The wound-healing product under development will cost about a quarter of the comparable products that are currently available. Photo: Jon-Are Berg-Jacobsen/Nofima

Project Year 2016

Healing wounds with eggshell membranes

Developing a commercial, affordable wound-healing product based on eggshell membrane is a brilliant example of reuse of rest raw materials.

Nofima scientists are participating in an international project led by the biotechnology company Biovotec. The goal is to develop a wound-healing product for chronic wounds – a major and growing problem.

“Today’s wound-healing products are either very expensive or they do not work well on chronic wounds. Our goal is to offer a treatment option for people who currently have to live with a lot of pain,” says Ralf Schmidt, the founder and managing director of Biovotec.

New knowledge about cells opening new possibilities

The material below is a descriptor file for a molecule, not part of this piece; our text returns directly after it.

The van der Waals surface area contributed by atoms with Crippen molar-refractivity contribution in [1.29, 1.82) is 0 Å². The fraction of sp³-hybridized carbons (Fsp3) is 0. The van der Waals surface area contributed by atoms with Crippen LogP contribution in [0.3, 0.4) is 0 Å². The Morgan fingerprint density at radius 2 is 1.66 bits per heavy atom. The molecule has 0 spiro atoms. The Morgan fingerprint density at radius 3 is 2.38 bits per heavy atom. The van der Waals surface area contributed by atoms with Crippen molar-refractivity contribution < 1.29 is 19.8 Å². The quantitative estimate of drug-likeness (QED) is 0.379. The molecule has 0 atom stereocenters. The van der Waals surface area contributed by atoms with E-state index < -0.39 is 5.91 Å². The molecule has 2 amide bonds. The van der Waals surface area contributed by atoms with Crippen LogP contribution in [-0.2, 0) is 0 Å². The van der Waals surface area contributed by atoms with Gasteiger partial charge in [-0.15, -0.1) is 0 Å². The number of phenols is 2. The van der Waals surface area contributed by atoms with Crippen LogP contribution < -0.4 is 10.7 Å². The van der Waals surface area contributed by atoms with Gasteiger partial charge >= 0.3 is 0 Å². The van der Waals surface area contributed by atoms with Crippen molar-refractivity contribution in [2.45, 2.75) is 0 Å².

Diabetics often suffer from wounds that do not heal, in part because of an imbalance whereby the cells that produce a kind of matrix do not work properly.

The membrane found on the inside of eggshells fulfils the same function as the matrix and has been known for its wound-healing properties from ancient times.

Biovotec’s wound-healing product is based on a patented mechanical separation method. Once the membrane has been removed and activated, it is ground down to a powder. It is this powder that Nofima scientists are testing.

“We are studying the wound-healing effect of the powder on cell culture models to investigate the activity and underlying mechanisms of the membrane powder. In our cell models, we see that the powder stimulates various cellular activities that are necessary to heal wounds,” says scientist Mona E. Pedersen.

Nofima scientists have been working on matrix and biological activity for a long time. They have developed cell models that make it possible to reveal the cells’ signals and the mechanisms of the eggshells membrane.

Reducing the need for animal testing

“Cell studies allow us to study everything at a cellular level. It is not possible to map the same mechanisms in animal tests. Cell experiments are also much cheaper and provide an initial indication of what might work well for animals and humans,” explains scientist Sissel B. Ronning.

The Research Council of Norway and Biovotec

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